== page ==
In her account, McCarty describes “somehow” managing to push back through the tight crowds towards a cameraman on a platform. She says she climbed the ladder to alert the cameraman that people were dying in the crowd, but he wouldn’t listen. She claims that he then called another man up to the 15ft platform, who told her he would push her off if she didn’t climb down. “I was in disbelief,” she wrote on Instagram. “Here were two people who could actually do something. Cut the camera, call in back-up, pause something. They did nothing.”

An ICU nurse, who had passed out and was crowd-surfed to safety while unconscious, offered help to medics after she came to, but quickly realised the situation was desperate. “I see three bodies sprawled out, and people who assume were medics/medical staff doing CPR… I ask where the ambu bag is, where the AED is, where the stretcher and ambulance is… and they said essentially there is none.”

She continued: “There was no cell service to call for more help. People were begging the crew operating the stage lights and stuff around us to stop the concert and they wouldn’t. I am so disappointed and sad.”

Larry Satterwhite, a senior Houston police officer who was near the front of the crowd, said: “Suddenly we had several people down on the ground, experiencing some type of cardiac arrest or some type of medical episode, and so we immediately started doing CPR, and moving people right then, and that’s when I went and met with the promoters and they agreed to end early in the interest of public safety.”


Scott’s performance was live streamed on Apple Music, and it was reported that he stopped several times when he spotted fans in distress, asking the security for help. In a video uploaded to Twitter, the rapper said he was “absolutely devastated” by the incident and that he “could just not imagine the severity of the situation” while onstage.

Kylie Jenner has also responded to allegations Scott acted irresponsibly in not stopping his performance. “Travis and I are broken and devastated. My thoughts and prayers are with all who lost their lives,” she said in a statement on Sunday (November 7). “I want to make it clear, we weren’t aware of any fatalities until the news came out after the show and in no world would have continued filming or performing.”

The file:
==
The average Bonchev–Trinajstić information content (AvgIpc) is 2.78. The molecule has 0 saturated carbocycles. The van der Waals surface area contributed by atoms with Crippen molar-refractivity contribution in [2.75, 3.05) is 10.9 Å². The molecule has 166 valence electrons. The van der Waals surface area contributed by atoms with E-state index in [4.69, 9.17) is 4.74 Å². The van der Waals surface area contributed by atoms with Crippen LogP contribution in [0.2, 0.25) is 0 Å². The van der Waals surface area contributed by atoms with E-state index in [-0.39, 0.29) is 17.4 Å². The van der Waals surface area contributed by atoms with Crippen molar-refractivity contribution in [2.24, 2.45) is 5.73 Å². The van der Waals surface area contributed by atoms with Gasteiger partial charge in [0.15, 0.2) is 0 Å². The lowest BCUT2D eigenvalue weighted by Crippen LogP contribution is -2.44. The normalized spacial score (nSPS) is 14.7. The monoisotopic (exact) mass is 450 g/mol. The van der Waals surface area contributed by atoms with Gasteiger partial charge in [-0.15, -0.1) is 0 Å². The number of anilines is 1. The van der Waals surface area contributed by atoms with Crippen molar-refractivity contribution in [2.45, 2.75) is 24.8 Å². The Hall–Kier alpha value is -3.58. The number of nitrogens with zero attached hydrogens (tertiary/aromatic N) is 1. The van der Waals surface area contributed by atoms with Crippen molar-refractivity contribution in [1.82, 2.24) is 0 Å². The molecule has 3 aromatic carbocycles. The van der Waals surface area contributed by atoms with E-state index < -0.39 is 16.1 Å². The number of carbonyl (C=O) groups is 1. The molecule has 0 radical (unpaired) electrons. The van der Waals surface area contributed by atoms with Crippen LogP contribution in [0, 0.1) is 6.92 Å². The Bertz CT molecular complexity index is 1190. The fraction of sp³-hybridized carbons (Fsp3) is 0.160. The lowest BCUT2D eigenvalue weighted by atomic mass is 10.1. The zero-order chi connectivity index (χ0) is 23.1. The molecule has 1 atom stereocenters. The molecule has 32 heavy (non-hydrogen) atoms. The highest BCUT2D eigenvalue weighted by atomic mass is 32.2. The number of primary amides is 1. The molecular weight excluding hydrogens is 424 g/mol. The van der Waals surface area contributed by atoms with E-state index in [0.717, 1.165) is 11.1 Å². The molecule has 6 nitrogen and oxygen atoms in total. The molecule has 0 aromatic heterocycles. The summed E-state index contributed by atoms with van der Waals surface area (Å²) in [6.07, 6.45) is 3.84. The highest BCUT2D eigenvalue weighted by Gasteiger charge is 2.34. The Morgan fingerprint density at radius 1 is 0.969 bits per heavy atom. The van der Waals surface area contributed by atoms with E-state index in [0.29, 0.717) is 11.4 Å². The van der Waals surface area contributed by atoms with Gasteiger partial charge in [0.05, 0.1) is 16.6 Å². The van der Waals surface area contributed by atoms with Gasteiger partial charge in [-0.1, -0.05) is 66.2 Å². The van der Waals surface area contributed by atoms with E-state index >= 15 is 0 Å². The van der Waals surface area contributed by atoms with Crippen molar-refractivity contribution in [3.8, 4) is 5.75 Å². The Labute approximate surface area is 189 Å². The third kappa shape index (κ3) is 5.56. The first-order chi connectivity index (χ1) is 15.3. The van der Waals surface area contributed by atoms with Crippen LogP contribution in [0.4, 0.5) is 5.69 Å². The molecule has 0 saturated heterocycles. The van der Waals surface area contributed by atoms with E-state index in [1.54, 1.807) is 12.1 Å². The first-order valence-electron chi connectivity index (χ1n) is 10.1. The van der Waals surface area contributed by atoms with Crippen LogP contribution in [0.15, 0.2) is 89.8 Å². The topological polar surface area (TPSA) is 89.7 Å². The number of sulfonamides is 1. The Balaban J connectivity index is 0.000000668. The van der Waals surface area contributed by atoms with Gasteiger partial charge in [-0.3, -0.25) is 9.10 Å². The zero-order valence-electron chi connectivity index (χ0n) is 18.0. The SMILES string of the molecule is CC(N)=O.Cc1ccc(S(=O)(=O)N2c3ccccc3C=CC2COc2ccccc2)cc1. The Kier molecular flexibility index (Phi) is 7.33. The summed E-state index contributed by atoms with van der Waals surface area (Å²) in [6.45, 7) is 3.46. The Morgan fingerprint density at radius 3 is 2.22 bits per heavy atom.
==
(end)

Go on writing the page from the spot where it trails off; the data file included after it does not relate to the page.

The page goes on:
Scott, who has in the past encouraged “raging” from his fans at shows, has previously been charged for disorderly conduct. In 2015, he pleaded guilty to charges of reckless conduct after telling fans to push through barriers and mount the stage at Lollapalooza festival in Chicago. In 2017, he invited fans to overpower security and storm the stage during his show at Walmart Arkansas Music Pavilion in Rogers, Arkansas. That same year, a fan was left paralysed after being pushed from a third-storey balcony during Scott’s performance at Terminal 5 in New York City. In 2019, three people were hospitalised at that year’s edition of Astroworld, after fans stampeded the entrance gates.


Several lawsuits have now been filed against Travis Scott and Drake for the events at Astroworld festival. Drake was accused of contributing to the surge towards the front after making an appearance during Scott’s set. 

“As Drake came on stage alongside Travis Scott, he helped incite the crowd, even though he knew of Travis Scott’s prior conduct,” reads a lawsuit filed by a 23-year-old who was severely injured at the concert. The complaint, filed in Harris County Court in Houston, claims that Scott “had incited mayhem and chaos at prior events” and “defendants knew or should have known of (Scott’s) prior conduct”.